In the early 1970s when reporters from The Washington Post broke the Watergate Scandal - journalists and the general public realized that reporters not only record events. By digging into areas that might not otherwise come into light, they can also shape events. Investigative news stories come into being in either of two ways:
- The reporter receives a tip from an employee or civil servant with an axe to grind, from an individual who has something to gain be exposing something, or from someone who believes he is doing the right thing.
- The reporter happens to come across something unusual in reading an official document.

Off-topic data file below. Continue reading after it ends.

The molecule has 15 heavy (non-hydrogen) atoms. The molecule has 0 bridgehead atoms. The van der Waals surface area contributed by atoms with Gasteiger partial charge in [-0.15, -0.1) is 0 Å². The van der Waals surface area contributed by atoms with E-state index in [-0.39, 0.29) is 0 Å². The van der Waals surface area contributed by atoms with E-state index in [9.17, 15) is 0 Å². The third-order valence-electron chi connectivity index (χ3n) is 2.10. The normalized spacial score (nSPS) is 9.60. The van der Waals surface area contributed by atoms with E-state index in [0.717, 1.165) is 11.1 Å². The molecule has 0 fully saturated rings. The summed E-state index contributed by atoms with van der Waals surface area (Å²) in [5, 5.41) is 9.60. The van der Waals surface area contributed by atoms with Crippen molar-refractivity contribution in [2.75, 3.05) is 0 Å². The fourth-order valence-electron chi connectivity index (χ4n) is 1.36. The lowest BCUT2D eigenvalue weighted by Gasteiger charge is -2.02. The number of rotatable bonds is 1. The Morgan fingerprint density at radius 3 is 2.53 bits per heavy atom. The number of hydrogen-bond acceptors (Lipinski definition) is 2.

- A reporter should not depend or never accept on face value what an individual tells him. He should ask questions and evaluate whether he or she may have a motive for giving him an incorrect tip.
- When pursuing a tip, a reporter should try to find another independent person who can corroborate part or all of the story. The person who provided him with the tip can help him find such an individual. And a reporter should also find someone who will comment on the reliability of his original source.
- A reporter should check any available documents or records that may corroborate or contradict the tip.
- If the source of his tip says something that could eventually lead to a lawsuit, the reporter should let his source sign the reporter's notebook that is to avoid the reporter not be accused of libel.
- Before interviewing people, a reporter should introduce himself/herself as a journalist.
- A reporter should always cross check all facts up until the time his story is printed. It is the best way to guard against errors.